Monday, January 01, 2007

I Wonder as I Wanda

Is not the Calvinist’s claim that the elect “come most freely”, because they have been “made willing” and cannot fail to choose otherwise similar to Ben’s “I-Will Pill” taken by Wanda? If Wanda could not choose otherwise after taking the pill, how could we say she was free? Was the love she possessed genuine love for Ben or was it manufactured? And if Wanda’s love was produced artificially, could Ben ever really be satisfied with it? Would not he always know that Wanda really did not choose to love Him but was made to love him? Would we consider Ben’s use of the pill moral or immoral? Could Ben be prosecuted in a court of law if it could be proved he created this substance and gave it to Wanda to change her mind?

From my vantage point, Ben’s “I-Will” Pill makes me wonder whether the Calvinist’s view of irresistible grace, free will and “regeneration preceding faith” is correct. At least for me, I am not so sure. With that, I am…


Several issues here:

1.There is the matter of theological method. As is generally the case, libertarians like Peter Lumpkins begin with their seat-of-the-pants intuitions or canned illustrations about freedom, and then, if they do any exegesis at all, impose that on Scripture as their interpretive grid.

2.And because they begin with intuition rather than revelation, they are oblivious to the theological context of the discussion.

Notice the implicitly Pelagian cast of Lumpkins’ little parable. It assumes that Wanda is a normal person, and Ben must resort to brainwashing to “make” her love him.

What’s wrong with this picture? Well, to play along with his illustration, but bring it more into line with Scripture, Wanda is not a normal person. Rather, Wanda is a fallen human being.

So Wanda, left to her own devices, is more like a drug addict who’s tripping out on acid, or a cancer patient who’s delusional because she has a brain tumor. She isn’t in her right state of mind.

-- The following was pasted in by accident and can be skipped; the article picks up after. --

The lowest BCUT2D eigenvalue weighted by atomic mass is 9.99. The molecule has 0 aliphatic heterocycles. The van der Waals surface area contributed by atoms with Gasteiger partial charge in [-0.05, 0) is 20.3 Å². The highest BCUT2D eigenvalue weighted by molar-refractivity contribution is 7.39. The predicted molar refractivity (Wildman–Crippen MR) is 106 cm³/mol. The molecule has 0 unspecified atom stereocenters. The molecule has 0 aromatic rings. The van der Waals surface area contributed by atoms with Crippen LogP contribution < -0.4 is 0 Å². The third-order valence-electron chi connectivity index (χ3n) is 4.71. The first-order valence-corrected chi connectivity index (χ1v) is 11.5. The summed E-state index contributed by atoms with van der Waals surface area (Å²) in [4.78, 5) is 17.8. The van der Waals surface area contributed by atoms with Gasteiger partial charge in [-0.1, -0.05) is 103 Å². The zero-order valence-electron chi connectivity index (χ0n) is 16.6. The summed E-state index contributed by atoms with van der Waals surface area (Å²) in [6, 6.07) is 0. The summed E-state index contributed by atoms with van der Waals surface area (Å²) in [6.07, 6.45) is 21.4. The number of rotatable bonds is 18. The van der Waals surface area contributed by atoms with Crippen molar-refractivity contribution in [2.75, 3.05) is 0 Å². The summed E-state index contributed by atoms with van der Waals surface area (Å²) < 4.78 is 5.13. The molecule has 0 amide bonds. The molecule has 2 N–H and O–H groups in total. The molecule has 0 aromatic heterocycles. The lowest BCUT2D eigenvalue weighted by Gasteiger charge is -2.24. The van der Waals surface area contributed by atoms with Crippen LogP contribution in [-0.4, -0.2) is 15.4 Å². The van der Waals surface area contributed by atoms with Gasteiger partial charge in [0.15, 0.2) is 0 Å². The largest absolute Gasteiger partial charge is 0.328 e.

What God does in regeneration would be analogous to a neurosurgeon who removes the tumor, thereby restoring her sanity.

The effect of the therapy is to restore the individual to a natural and normal state of mind.

3.Even in human affairs, there are cases in which one individual makes decisions for another individual.

If Wanda is clinically insane, she cannot give informed consent for the operation. But without the operation, she will die of brain cancer.

It is possible, under such circumstances, for the patient to be declared mentally incompetent and then have a family member act on her behalf. This is sometimes done by court order.

I suppose, though, that Lumpkins would let her die rather than “violate” her freewill.

Or an individual may be involuntarily committed to a rehab facility. As long as the junkie is enslaved to his addiction, he can’t act in his own best interest.

Or take the case of letting your best friend drive drunk. If he’s had one to many, do you let him get into the car and drive way, or do you confiscate his keys and drive him to your place to sleep it off?

After he has a chance to draw out, you return his keys—but not before.

Well, unless you’re Lumpkins. If you’re Lumpkins, you’d respect your best friend’s freedom of choice. He chose to drink too much, so if he kills himself by slamming into a tree, that’s the price of freedom.

4.It isn’t the intervention that’s coercive so much as the addiction or inebriation or insanity. The point of the intervention is to remove the coercive force which is controlling the individual.

That’s why we speak of someone driving “under the influence” of alcohol or hallucinogens.

5.But people like Lumpkins are default Pelagians. They don’t take the power of sin seriously.

So they always frame the debate between freedom and determinism in implicitly antelapsarian terms, as if Wanda were in the Garden of Eden.

6.In addition, not everyone has the maturity to make responsible decisions. That’s why we treat a five-year-old differently than a 50-year-old.

Do we let the five-year-old play in the street? Or play with the chemicals under the sink? Or play with the medicine cabinet? Or play with Daddy’s service revolver?

No, a loving and dutiful father (or mother) will severely restrict his child’s freedom of choice.

Wouldn’t we expect God to make decisions for shortsighted human beings?

7. People may undergo treatment to restore their natural desires. Lumpkins uses the example of romantic love. It’s always funny to me how theological libertarians think this is a knockdown argument for voluntarism.